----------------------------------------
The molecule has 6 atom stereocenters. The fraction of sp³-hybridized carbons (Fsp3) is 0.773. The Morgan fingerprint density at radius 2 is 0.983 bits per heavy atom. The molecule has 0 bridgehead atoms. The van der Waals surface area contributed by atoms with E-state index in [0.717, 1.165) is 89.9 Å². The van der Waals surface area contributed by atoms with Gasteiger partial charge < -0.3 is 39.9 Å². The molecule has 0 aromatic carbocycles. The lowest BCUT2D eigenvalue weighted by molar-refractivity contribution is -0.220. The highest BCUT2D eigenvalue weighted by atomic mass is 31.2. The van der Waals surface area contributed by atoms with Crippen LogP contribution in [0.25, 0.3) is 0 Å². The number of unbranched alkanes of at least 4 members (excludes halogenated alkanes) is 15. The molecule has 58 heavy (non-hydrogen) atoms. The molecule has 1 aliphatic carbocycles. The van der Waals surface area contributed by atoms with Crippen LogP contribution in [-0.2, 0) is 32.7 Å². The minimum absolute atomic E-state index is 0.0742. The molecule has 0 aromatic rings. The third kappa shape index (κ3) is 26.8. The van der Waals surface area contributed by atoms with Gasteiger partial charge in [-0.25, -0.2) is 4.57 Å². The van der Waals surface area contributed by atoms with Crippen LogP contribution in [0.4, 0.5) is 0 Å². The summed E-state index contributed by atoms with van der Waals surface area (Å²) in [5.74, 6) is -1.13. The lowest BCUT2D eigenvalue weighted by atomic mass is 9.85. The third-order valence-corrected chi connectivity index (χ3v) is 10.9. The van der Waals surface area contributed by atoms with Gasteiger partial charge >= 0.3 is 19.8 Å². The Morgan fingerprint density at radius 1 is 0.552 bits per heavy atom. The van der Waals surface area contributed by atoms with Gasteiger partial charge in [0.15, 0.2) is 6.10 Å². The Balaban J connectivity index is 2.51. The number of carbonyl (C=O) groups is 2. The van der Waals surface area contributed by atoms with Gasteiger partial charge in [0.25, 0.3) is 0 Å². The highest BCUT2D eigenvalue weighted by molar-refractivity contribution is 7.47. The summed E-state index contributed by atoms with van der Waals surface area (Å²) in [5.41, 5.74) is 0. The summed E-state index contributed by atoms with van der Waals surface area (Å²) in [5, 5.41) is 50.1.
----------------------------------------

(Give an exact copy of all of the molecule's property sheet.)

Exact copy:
The molecule has 6 atom stereocenters. The fraction of sp³-hybridized carbons (Fsp3) is 0.773. The Morgan fingerprint density at radius 2 is 0.983 bits per heavy atom. The molecule has 0 bridgehead atoms. The van der Waals surface area contributed by atoms with E-state index in [0.717, 1.165) is 89.9 Å². The van der Waals surface area contributed by atoms with Gasteiger partial charge < -0.3 is 39.9 Å². The molecule has 0 aromatic carbocycles. The lowest BCUT2D eigenvalue weighted by molar-refractivity contribution is -0.220. The highest BCUT2D eigenvalue weighted by atomic mass is 31.2. The van der Waals surface area contributed by atoms with Crippen LogP contribution in [0.25, 0.3) is 0 Å². The number of unbranched alkanes of at least 4 members (excludes halogenated alkanes) is 15. The molecule has 58 heavy (non-hydrogen) atoms. The molecule has 1 aliphatic carbocycles. The van der Waals surface area contributed by atoms with Crippen LogP contribution in [-0.2, 0) is 32.7 Å². The minimum absolute atomic E-state index is 0.0742. The molecule has 0 aromatic rings. The third kappa shape index (κ3) is 26.8. The van der Waals surface area contributed by atoms with Gasteiger partial charge in [-0.25, -0.2) is 4.57 Å². The van der Waals surface area contributed by atoms with Crippen LogP contribution in [0.4, 0.5) is 0 Å². The summed E-state index contributed by atoms with van der Waals surface area (Å²) in [5.74, 6) is -1.13. The lowest BCUT2D eigenvalue weighted by atomic mass is 9.85. The third-order valence-corrected chi connectivity index (χ3v) is 10.9. The van der Waals surface area contributed by atoms with Gasteiger partial charge >= 0.3 is 19.8 Å². The Morgan fingerprint density at radius 1 is 0.552 bits per heavy atom. The van der Waals surface area contributed by atoms with Gasteiger partial charge in [0.15, 0.2) is 6.10 Å². The Balaban J connectivity index is 2.51. The number of carbonyl (C=O) groups is 2. The van der Waals surface area contributed by atoms with Gasteiger partial charge in [0.25, 0.3) is 0 Å². The highest BCUT2D eigenvalue weighted by molar-refractivity contribution is 7.47. The summed E-state index contributed by atoms with van der Waals surface area (Å²) in [5.41, 5.74) is 0. The summed E-state index contributed by atoms with van der Waals surface area (Å²) in [5, 5.41) is 50.1.